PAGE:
Active Strikes Back: Early Signs of Active Management Proving Its Worth

Mark Webster, CFA – Senior Investment Research Analyst
Chris Kamykowski, CFA, CFP® – Head of Investment Strategy and Research

The last decade has not been kind to those arguing for active management within investment portfolios, as the cohort has trailed their passive fund brethren during a period where fundamentals mattered little to markets. Helped by consistently low rates, whereby “any” company could survive despite an inability to generate consistent earnings, passive funds led the way and at a substantially lower cost versus active managers. That said, while still early to declare any victory, we are beginning to see active management regain leadership with the regime change in monetary policy ongoing.

The debate between active and passive management of investment portfolios has been ongoing for quite some time and each side in the debate has an evidence-based list of justifications. Proponents for passive management argue that the efficiency of information priced into markets creates a tough hurdle for active managers to consistently outperform the passive benchmarks. One would be hard-pressed to argue against the efficient market hypothesis when observing the data from the Global Financial Crisis through mid-2023 and as stated in Morningstar’s recent Active/Passive Barometer Report, just one out of every four active strategies survived and beat their average passive counterpart over the 10 years through June 2023.[i] Additionally, passive mandates generally provide broad diversification, in terms of the number of holdings, and substantially cheaper costs relative to active funds.

On the flip side, active managers will concede the recent past has not been favorable for much of the peer group as information has become instantly reflected in prices even as investment managers are increasingly well-trained and have access to improved data and analytics to aid in security selection and sector allocation decisions. Many managers will also agree that some asset classes offer a more limited opportunity to extract alpha consistently and at an appropriate level to justify the active fees; this is mainly due to the impact of the rapid pricing of information, or the general efficiency, in certain asset classes.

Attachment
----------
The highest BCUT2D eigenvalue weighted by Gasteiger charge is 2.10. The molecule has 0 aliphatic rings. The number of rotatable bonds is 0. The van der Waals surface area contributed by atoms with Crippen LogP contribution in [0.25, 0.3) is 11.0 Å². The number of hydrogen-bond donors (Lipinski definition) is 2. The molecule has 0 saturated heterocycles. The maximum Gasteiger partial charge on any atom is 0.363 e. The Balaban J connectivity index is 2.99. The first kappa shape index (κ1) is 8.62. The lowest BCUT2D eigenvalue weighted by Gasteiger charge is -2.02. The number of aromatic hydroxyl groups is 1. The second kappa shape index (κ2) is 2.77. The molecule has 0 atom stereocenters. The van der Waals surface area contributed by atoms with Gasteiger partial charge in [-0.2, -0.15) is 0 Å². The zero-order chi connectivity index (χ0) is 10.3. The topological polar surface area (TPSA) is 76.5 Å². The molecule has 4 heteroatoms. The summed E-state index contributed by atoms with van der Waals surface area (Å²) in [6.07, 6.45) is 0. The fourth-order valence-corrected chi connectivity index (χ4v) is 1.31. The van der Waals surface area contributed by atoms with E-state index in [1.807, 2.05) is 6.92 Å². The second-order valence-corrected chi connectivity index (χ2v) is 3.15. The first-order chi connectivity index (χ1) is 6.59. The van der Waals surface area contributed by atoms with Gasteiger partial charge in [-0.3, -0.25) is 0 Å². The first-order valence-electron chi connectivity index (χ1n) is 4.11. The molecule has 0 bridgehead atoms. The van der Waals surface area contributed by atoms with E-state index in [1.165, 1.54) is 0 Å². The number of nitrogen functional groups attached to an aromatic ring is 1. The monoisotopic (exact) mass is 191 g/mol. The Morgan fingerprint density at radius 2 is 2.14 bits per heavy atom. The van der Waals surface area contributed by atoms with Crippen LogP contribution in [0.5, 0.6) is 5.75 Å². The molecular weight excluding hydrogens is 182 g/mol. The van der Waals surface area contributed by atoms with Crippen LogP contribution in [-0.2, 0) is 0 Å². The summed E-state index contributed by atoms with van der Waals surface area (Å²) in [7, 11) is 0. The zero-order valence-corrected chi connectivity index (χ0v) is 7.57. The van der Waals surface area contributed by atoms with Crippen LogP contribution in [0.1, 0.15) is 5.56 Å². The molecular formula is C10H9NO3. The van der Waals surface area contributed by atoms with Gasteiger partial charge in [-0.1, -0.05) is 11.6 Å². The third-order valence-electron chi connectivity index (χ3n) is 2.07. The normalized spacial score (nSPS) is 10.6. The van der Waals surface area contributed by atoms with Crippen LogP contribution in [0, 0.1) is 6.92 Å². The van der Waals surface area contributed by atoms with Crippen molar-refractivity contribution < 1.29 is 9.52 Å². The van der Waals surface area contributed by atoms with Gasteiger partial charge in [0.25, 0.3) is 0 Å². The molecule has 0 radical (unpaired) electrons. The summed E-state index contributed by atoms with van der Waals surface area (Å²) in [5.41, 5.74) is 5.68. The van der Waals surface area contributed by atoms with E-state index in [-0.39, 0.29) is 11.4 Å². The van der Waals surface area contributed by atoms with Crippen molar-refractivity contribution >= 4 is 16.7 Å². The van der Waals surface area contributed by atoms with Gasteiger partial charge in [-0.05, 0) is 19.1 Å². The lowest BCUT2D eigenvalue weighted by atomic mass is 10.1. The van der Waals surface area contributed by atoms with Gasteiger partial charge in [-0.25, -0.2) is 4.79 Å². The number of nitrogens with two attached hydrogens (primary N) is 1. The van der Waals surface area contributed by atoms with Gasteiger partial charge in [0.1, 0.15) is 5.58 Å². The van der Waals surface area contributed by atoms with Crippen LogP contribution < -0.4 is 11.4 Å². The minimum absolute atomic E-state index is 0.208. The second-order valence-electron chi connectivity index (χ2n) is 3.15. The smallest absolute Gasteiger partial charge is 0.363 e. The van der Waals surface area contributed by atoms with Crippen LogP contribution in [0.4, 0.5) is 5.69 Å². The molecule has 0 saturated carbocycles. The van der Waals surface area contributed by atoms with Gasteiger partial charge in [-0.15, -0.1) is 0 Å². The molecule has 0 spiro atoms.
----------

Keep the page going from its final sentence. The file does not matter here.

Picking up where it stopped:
As noted, though, the impact of a post-pandemic world and rapid change of the interest rate environment has upended the foundation that passive management stood upon to buttress its leadership over the last decade. A world of near-zero rates allowed many companies to survive through cheap financing, well beyond what typical corporate fundamentals would typically have justified. Over the past year, interest rates have risen sharply, working their way through all corners of the economy with “long and variable lags”; this is providing active managers an opportunity to reestablish the justification for their approach. The basic corporate fundamentals many active managers point to as support for their rationale for active security selection and sector allocation, may have risen back to their proper prominence. This provides the potential opportunity for active management to reestablish itself as a worthy competitor to passive management.

A recent report from Morningstar highlights this unfolding dynamic. The report showed the “success rate”, or the percentage of active funds within an asset class category outperforming passive funds in the same category, has improved for active managers on a net-of-fee basis for the one-year period ending June 2023.[ii] For the sake of clarity, we omit the World Large-Blend and Europe Stock from our observations, as those are not categories we currently recommend. Nearly 89% of the remaining 18 active categories included had a success rate of at least 50% versus the passive cohort over this period. This essentially means, over the previous 12 months through June 2023, an investor would have had better odds of outperforming by selecting an active manager as opposed to a passive manager in each of the represented categories. This general trend has been building over the last couple of years and broadening across categories; post-pandemic the overall average success rate has risen to 48% versus the 36% rate seen from 2012-2020.